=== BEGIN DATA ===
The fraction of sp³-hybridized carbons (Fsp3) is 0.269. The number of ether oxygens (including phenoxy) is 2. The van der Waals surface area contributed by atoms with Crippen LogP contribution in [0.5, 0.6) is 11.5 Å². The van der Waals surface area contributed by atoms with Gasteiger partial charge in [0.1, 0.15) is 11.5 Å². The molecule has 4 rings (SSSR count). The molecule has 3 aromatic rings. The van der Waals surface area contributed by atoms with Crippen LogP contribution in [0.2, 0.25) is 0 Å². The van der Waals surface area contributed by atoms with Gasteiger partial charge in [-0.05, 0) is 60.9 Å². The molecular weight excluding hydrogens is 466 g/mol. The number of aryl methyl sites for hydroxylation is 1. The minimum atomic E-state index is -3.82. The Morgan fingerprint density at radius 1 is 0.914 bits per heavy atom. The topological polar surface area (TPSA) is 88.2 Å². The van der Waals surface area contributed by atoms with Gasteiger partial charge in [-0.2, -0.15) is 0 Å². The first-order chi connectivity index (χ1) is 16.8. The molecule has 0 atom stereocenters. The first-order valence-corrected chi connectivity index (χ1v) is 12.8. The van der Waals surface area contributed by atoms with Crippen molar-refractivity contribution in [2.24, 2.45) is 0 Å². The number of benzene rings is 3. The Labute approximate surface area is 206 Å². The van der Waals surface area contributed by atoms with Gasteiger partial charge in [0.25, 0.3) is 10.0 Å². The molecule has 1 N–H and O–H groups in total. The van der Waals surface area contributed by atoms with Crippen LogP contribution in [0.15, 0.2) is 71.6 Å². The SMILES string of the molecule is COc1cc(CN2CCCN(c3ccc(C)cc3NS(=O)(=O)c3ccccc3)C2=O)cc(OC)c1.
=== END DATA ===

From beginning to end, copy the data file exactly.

The fraction of sp³-hybridized carbons (Fsp3) is 0.269. The number of ether oxygens (including phenoxy) is 2. The van der Waals surface area contributed by atoms with Crippen LogP contribution in [0.5, 0.6) is 11.5 Å². The van der Waals surface area contributed by atoms with Gasteiger partial charge in [0.1, 0.15) is 11.5 Å². The molecule has 4 rings (SSSR count). The molecule has 3 aromatic rings. The van der Waals surface area contributed by atoms with Crippen LogP contribution in [0.2, 0.25) is 0 Å². The van der Waals surface area contributed by atoms with Gasteiger partial charge in [-0.05, 0) is 60.9 Å². The molecular weight excluding hydrogens is 466 g/mol. The number of aryl methyl sites for hydroxylation is 1. The minimum atomic E-state index is -3.82. The Morgan fingerprint density at radius 1 is 0.914 bits per heavy atom. The topological polar surface area (TPSA) is 88.2 Å². The van der Waals surface area contributed by atoms with Gasteiger partial charge in [-0.2, -0.15) is 0 Å². The first-order chi connectivity index (χ1) is 16.8. The molecule has 0 atom stereocenters. The first-order valence-corrected chi connectivity index (χ1v) is 12.8. The van der Waals surface area contributed by atoms with Crippen molar-refractivity contribution in [2.24, 2.45) is 0 Å². The number of benzene rings is 3. The Labute approximate surface area is 206 Å². The van der Waals surface area contributed by atoms with Gasteiger partial charge in [0.25, 0.3) is 10.0 Å². The molecule has 1 N–H and O–H groups in total. The van der Waals surface area contributed by atoms with Crippen LogP contribution in [0.15, 0.2) is 71.6 Å². The SMILES string of the molecule is COc1cc(CN2CCCN(c3ccc(C)cc3NS(=O)(=O)c3ccccc3)C2=O)cc(OC)c1.